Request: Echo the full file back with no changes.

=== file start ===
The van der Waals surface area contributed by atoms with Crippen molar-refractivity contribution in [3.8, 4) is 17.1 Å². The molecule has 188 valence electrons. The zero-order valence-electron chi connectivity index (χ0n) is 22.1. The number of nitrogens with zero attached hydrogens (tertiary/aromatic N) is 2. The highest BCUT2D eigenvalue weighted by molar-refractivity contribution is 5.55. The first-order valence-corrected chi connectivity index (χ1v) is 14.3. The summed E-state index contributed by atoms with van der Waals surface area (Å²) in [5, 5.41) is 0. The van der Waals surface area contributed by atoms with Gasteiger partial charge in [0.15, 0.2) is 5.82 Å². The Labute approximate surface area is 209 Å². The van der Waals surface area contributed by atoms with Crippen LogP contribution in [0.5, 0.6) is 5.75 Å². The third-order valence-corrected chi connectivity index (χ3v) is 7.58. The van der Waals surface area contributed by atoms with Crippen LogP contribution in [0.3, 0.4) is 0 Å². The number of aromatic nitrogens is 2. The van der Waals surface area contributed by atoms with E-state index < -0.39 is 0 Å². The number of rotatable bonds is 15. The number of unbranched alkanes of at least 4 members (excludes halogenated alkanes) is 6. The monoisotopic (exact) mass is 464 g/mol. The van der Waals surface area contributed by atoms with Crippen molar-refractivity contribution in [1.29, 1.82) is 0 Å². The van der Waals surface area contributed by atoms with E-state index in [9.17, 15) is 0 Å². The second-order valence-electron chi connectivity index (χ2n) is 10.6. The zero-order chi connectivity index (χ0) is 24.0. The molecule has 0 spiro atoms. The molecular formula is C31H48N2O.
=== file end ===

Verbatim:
The van der Waals surface area contributed by atoms with Crippen molar-refractivity contribution in [3.8, 4) is 17.1 Å². The molecule has 188 valence electrons. The zero-order valence-electron chi connectivity index (χ0n) is 22.1. The number of nitrogens with zero attached hydrogens (tertiary/aromatic N) is 2. The highest BCUT2D eigenvalue weighted by molar-refractivity contribution is 5.55. The first-order valence-corrected chi connectivity index (χ1v) is 14.3. The summed E-state index contributed by atoms with van der Waals surface area (Å²) in [5, 5.41) is 0. The van der Waals surface area contributed by atoms with Gasteiger partial charge in [0.15, 0.2) is 5.82 Å². The Labute approximate surface area is 209 Å². The van der Waals surface area contributed by atoms with Crippen LogP contribution in [0.5, 0.6) is 5.75 Å². The third-order valence-corrected chi connectivity index (χ3v) is 7.58. The van der Waals surface area contributed by atoms with Crippen LogP contribution in [0.3, 0.4) is 0 Å². The number of aromatic nitrogens is 2. The van der Waals surface area contributed by atoms with E-state index < -0.39 is 0 Å². The number of rotatable bonds is 15. The number of unbranched alkanes of at least 4 members (excludes halogenated alkanes) is 6. The monoisotopic (exact) mass is 464 g/mol. The van der Waals surface area contributed by atoms with Crippen molar-refractivity contribution in [1.29, 1.82) is 0 Å². The van der Waals surface area contributed by atoms with E-state index in [9.17, 15) is 0 Å². The second-order valence-electron chi connectivity index (χ2n) is 10.6. The zero-order chi connectivity index (χ0) is 24.0. The molecule has 0 spiro atoms. The molecular formula is C31H48N2O.